Every day we get bombarded with reminders that we are not better off than we were four years ago. Obviously, if we have been unemployed during some or all of that time then we are not better off than we were four years ago. Having someone close to me in that situation I am able to see first hand how that has played out.
But what about the rest of us? Are we better off than four years ago? As a financial planner, I have opportunities to have that type of discussion frequently with clients or potential clients when we discuss their financial history. I thought I would make this blog a discussion of how some people have responded to this type of discussion or question.
Here is what the big picture is when I ask this question of people I interact with – if it is a recent observation then they probably do not feel good about the way they look at things. If, however, we discuss the issues over the entire four year spectrum, then they start to realize that things are probably better. Let me share how these issues come about.
Things that are better than four years ago:
- Their mortgage rate is lower because they refinanced and significantly lowered their interest rate – one client went from 6.6% to 5% and the payment was lowered by $1,000 per month.
- They stayed the course with their investment portfolio during the entire period. One client had $50,000 at the start that dropped to $35,000 and has since grown to $63,000 as the markets recovered. This does not include new money they invested.
- That same couple continued to contribute to their 401k plans and they see that the per share prices for new contributions were lower in the early part of the four years so they have more total value today than they would have if the market had not recovered as it has.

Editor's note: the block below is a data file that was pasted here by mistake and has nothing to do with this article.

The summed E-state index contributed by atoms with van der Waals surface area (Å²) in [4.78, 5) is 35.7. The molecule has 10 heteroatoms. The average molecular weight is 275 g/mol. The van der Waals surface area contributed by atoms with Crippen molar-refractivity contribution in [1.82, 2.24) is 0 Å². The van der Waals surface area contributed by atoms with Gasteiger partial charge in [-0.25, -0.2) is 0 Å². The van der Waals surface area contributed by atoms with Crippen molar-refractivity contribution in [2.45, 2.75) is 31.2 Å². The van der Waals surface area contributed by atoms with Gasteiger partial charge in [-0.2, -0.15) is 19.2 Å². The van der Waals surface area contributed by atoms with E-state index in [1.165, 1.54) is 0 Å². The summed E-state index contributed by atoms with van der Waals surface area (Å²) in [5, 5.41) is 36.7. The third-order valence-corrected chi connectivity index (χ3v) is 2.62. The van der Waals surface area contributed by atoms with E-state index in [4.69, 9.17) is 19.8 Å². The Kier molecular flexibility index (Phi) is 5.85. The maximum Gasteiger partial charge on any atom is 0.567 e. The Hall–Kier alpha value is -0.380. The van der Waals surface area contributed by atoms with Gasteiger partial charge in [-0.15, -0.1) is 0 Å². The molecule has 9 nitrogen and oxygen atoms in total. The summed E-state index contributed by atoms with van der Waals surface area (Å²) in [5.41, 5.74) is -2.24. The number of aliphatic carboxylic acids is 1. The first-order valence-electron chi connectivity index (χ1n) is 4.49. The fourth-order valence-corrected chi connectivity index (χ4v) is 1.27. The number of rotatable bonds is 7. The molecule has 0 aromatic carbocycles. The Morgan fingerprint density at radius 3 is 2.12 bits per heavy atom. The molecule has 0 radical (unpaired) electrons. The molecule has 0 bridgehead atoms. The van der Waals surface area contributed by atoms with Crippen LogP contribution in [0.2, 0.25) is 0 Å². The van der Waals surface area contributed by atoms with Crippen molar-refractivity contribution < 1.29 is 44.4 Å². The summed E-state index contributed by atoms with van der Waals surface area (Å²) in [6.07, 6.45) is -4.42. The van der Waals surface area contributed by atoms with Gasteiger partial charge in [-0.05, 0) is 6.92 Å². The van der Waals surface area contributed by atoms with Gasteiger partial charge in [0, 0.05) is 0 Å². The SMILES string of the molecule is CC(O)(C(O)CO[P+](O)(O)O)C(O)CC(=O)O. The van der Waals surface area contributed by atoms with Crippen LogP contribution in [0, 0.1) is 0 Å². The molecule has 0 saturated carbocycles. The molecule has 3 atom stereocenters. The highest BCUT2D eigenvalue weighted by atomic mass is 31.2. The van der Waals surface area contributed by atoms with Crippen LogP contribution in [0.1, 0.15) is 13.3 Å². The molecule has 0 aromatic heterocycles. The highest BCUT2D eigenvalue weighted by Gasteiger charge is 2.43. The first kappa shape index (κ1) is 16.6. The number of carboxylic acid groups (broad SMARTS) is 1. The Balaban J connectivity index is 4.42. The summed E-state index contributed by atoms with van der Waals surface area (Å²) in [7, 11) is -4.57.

- Another couple was able to pay down their credit card debt faster than they have in the past, in part because they had refinanced their mortgage and used the extra money to apply to the outstanding credit card balance.
- Several clients now had jobs versus being unemployed four years ago. During that time they used up much of their savings but now they had a new job, new career and things looked brighter.
What about the people who do not feel better off today than they were four years ago? In many cases the issues cited were based on more current observations:
- They use their car a lot and the price of gas is much higher so they are spending a lot more of their weekly paycheck for gas.
- They had credit card debt that they are struggling to pay off and the interest rates are very high so not much is going to reducing the principal amount owed with each payment.
- The ones with credit card debt are also not able to get an equity loan on their home or to refinance the first because the first mortgage is higher than the current value of the property. In a few instances, the interest rate on the first mortgage is also higher than what it could be if they refinanced.
- For some who have been scared off from investing in the stock and bond market, they see no growth in their investments because they have it all in cash. They are very afraid to get back in the market because they in some cases were burned from the earlier downturns in 2000 or thereabouts.
As you review this blog and the issues cited, how have you reacted to the issues in your specific situation? Are you thinking that things are going to be better or worse four years down the road? If you think they are going to be better, has that changed the way you look at how you save and invest for your future goals? If you think they will continue to be worse, does that make you even more conservative in how you invest for those future goals?
I would be interested in hearing from those who read this blog to get your insights.
Francis St. Onge, CFP®
Total Financial Planning, LLC